UK – Four distribution centers operated by Müller Milk & Ingredients and Arla, which runs the UK’s largest milk factory in Aylesbury in Buckinghamshire, may be the biggest sufferers during this period of intensified protest that is being carried out by supporters of Animal Rebellion.

More than 100 supporters of Animal Rebellion are stopping the supply of fresh milk across large areas of England after the activist group received no response to a letter to Downing Street in August, in which they warned of disruptive action in September unless progress towards their demands was made.

The group said it wanted “wholesale governmental support for farmers and fishing communities to transition to a plant-based food system and program of rewilding that will secure a future for generations to come”.

Members of Animal Rebellion stopped and climbed on company trucks outside four facilities supplying milk to the Midlands and south of England, which together process approximately 2 billion liters of milk annually.


The group added that more protests are planned unless negotiations take place with the government.

Joel Scott-Halkes, from the group, stated: “The goal here is to make a national crisis and stop the supply of dairy to supermarkets.”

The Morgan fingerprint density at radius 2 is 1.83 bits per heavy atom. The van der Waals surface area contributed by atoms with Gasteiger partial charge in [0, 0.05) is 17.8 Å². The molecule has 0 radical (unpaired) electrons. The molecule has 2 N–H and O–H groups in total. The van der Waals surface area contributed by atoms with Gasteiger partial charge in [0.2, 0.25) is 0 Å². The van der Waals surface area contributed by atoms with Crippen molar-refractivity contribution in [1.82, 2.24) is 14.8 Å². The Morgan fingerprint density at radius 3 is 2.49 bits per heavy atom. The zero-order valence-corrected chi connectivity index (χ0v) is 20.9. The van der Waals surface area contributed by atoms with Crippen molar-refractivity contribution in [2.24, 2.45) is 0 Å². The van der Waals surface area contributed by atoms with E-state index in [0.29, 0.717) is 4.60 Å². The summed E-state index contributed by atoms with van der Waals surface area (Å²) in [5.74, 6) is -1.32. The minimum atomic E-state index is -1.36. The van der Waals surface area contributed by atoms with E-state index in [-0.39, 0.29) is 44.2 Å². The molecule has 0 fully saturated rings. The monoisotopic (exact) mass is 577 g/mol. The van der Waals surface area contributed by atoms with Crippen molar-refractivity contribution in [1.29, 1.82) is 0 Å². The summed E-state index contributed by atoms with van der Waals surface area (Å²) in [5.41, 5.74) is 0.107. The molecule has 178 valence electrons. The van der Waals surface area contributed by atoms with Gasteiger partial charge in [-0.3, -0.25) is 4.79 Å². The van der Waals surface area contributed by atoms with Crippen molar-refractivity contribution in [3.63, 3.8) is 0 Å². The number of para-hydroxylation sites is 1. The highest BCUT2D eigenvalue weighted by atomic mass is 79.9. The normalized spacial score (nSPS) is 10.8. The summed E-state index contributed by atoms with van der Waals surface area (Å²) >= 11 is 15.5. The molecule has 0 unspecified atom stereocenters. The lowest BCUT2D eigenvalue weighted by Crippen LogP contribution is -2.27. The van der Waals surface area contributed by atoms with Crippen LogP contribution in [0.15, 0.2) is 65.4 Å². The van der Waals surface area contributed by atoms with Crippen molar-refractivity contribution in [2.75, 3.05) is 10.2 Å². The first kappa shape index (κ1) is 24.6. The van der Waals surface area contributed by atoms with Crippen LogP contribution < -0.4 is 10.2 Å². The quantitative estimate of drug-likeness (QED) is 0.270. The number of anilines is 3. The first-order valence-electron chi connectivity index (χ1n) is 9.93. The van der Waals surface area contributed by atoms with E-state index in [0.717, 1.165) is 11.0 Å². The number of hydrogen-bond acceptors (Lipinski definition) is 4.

“We’re doing this because we want the government to stop pouring billions of pounds of taxpayers’ money into the failing, toxic, and polluting industry that is animal farming that’s driving our planet to the point of collapse.”

In addition, John Appleton, who worked at Arla for six years and is taking part in the protest, commented that he has seen this industry first-hand, and knows the struggle that farmers and workers go through every single day.

He added that they need a food system that works for them, everyone else, and nonhuman animals, and urged government to support this fight to tackle the climate and ecological emergencies.

Meanwhile, a spokesperson for Müller UK and Ireland confirmed the sites targeted were at Droitwich, Severnside, and Bridgwater.

He said the company is disappointed to be targeted by a small number of activists who don’t represent the 96% of adults in Britain who choose milk every week, and it will ensure that supplies are maintained.

The spokesperson noted that dairy is affordable and packed with nutrients that benefit customers’ bodies and during a cost-of-living crisis it is wrong to try to prevent it from reaching families, including vulnerable members of society.

Whereas Arla’s spokesperson pointed out that the company is working closely with local police to resolve the situation.

Furthermore, the safety and security of our colleagues at the site is our number one priority and production is currently running as normal.

The protest comes days after Animal Rebellion campaigners gathered at a Whole Foods store in London, and Marks & Spencer supermarkets in Southampton, Manchester, and Birmingham holding signs that read “Plant-based future” and “Rewild our land” as they tried to stop shoppers from buying milk.

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